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Veterans Asbestos Exposure Risks
According to the U.S. Department of Veterans Affairs, 25 million people living today have faithfully served in the US Armed Forces. Despite their dedication to their country and (for many) their ability to survive combat, hundreds of thousands of these men and women were exposed to a substance that could kill them: asbestos.
Asbestos containing materials were used extensively by the military throughout the 20 th century until the 70s, when the dangers of asbestos use could no longer be hidden or denied by companies and organizations benefiting from its use, including the US government. This means that anyone—from plumbers to pipefitters, from sailors to medics—who served in the military prior to the 1970s may have been exposed to asbestos and subsequently developed an asbestos related disease, typically years or even decades after serving.
Asbestos exposure is known to cause a variety of serious and life threatening health effects, including asbestosis, lung cancer, and asbestos mesothelioma. An estimated 30 percent of all those who have been diagnosed with mesothelioma, a rare but aggressive cancer, once served in the US Armed Forces. Because asbestos was used so extensively by the military, virtually anyone who served was at risk for exposure to asbestos.
While virtually every branch of the military used asbestos, some branches and divisions used this material more than others. Read on to learn about asbestos risks posed by serving in the Navy, Coast Guard, and Marines.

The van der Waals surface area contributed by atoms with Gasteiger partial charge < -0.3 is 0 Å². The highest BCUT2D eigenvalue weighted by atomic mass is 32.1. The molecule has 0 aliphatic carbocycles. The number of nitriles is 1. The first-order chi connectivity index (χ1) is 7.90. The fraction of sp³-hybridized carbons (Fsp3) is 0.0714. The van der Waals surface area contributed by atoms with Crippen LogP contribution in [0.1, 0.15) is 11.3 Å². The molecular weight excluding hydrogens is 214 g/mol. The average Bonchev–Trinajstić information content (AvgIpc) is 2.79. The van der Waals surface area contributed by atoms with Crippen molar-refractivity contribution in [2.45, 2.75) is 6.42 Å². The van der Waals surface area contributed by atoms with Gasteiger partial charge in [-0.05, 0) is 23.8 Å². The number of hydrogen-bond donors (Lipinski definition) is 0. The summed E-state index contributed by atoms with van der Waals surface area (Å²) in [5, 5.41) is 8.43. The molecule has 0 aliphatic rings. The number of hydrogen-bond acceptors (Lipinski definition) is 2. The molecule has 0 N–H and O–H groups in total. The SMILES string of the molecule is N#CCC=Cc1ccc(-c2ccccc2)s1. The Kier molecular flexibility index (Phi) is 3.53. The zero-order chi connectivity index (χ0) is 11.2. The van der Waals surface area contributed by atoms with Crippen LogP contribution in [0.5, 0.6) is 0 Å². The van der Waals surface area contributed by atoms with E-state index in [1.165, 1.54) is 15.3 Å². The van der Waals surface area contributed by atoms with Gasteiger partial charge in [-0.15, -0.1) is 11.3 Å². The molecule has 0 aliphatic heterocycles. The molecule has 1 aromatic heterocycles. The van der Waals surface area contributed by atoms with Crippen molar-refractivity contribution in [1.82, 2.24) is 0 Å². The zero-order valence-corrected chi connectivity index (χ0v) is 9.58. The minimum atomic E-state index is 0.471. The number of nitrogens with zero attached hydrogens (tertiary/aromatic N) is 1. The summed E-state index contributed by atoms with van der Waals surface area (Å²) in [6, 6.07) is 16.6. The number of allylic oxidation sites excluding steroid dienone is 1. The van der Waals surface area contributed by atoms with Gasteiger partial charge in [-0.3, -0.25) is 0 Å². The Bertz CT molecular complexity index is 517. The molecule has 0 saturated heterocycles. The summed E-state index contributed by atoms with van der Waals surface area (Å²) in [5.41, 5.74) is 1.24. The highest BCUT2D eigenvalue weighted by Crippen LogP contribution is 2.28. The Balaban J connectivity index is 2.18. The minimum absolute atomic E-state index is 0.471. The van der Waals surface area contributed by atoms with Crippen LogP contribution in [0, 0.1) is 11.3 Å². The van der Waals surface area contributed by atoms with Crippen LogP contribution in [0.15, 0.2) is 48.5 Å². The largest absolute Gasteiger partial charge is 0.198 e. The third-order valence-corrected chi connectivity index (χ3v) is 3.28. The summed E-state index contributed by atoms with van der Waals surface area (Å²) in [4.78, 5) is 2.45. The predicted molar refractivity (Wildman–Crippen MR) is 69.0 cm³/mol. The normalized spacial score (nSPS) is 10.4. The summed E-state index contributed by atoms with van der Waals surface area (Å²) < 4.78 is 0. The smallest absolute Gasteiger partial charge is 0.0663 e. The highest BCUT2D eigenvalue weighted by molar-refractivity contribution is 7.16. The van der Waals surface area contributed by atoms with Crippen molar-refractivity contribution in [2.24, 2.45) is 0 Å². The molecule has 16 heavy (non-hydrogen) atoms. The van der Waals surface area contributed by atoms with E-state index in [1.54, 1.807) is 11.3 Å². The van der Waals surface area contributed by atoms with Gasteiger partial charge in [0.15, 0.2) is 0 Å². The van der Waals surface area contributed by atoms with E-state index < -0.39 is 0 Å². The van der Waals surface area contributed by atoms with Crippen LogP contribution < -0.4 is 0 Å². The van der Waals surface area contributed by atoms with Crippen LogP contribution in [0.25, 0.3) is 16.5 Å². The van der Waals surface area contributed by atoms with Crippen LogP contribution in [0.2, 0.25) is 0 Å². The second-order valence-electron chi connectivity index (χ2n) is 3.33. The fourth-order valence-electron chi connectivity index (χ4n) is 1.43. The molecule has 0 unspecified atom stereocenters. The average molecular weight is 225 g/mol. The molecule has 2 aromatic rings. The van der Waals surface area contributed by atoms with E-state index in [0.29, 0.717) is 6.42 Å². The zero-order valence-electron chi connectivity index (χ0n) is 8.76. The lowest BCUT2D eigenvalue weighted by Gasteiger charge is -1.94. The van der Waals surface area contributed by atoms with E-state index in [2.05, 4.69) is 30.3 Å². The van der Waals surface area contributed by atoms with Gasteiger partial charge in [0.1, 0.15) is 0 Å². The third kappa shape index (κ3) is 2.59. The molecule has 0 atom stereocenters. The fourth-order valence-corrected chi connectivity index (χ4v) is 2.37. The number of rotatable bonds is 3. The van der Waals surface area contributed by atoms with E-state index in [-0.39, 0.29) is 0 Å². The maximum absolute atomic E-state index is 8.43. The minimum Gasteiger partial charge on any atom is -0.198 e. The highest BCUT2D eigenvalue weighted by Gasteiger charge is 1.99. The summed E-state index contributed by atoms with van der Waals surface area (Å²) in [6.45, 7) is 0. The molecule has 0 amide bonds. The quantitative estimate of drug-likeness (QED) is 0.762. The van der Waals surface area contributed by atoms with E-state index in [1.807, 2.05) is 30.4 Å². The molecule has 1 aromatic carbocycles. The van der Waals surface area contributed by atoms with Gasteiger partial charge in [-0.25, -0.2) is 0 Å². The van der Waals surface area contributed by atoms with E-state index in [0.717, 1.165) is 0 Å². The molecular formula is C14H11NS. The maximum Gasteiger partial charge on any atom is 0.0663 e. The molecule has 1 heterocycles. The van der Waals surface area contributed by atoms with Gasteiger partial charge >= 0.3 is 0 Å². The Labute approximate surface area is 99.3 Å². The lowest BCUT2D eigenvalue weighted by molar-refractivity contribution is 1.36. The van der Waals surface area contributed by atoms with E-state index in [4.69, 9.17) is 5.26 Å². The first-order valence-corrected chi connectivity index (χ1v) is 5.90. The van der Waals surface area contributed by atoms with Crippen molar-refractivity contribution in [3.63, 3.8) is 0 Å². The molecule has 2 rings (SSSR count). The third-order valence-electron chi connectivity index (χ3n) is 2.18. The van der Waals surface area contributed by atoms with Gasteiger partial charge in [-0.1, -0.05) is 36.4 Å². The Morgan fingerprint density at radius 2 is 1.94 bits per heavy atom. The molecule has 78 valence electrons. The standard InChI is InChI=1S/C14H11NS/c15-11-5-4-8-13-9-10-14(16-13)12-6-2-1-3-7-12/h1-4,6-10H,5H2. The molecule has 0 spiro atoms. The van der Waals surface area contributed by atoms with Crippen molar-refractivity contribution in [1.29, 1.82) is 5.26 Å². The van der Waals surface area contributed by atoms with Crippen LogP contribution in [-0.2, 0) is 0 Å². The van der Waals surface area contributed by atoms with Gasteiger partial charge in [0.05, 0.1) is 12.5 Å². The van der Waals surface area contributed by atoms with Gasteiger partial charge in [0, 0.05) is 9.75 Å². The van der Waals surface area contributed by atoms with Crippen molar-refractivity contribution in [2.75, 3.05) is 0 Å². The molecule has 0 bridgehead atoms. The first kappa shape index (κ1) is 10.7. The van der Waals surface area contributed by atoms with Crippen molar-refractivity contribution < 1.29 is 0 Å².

Asbestos: Navy and Shipyard Exposure
While all military branches used asbestos to insulation purposes, the Navy was the primary user of asbestos in the military between the 1930s and 1970s. In fact, virtually every ship and shipyard used by the Navy during this time span was outfitted with myriad asbestos containing products, including:
- Flooring, walls, and ceiling materials
- Sound proofing materials
- Heat and fire proofing materials
- Pipe coverings
These deadly products posed threats not only to those who worked directly with them, but also to any Naval officer; since asbestos containing products could be found in:
- Engine Rooms
- Boiler Rooms
- Navigation rooms
- Sleeping quarters
- Mess halls
Furthermore, asbestos navy ships could include:
- Amphibious ships
- Auxiliary ships
- Aircraft carries and airships
- Destroyers and destroyer escorts
- Escort aircraft carriers
- Patrol boats
Asbestos: Coast Guard Exposure
Those who served as a member of the Coast Guard prior to the 1970s are at risk for asbestos exposure and subsequent disease for much the same reasons and in much the same ways that Naval Veterans are. Though the Coast Guard serves a different function than the Navy, the Coast Guard's ships and other work environments were outfitted in asbestos-containing products all the same. In fact, all the materials and environments listed above pose the same asbestos exposure and disease risks for Coast Guard as for Navy veterans.
Asbestos: Marine Corps and Army Exposure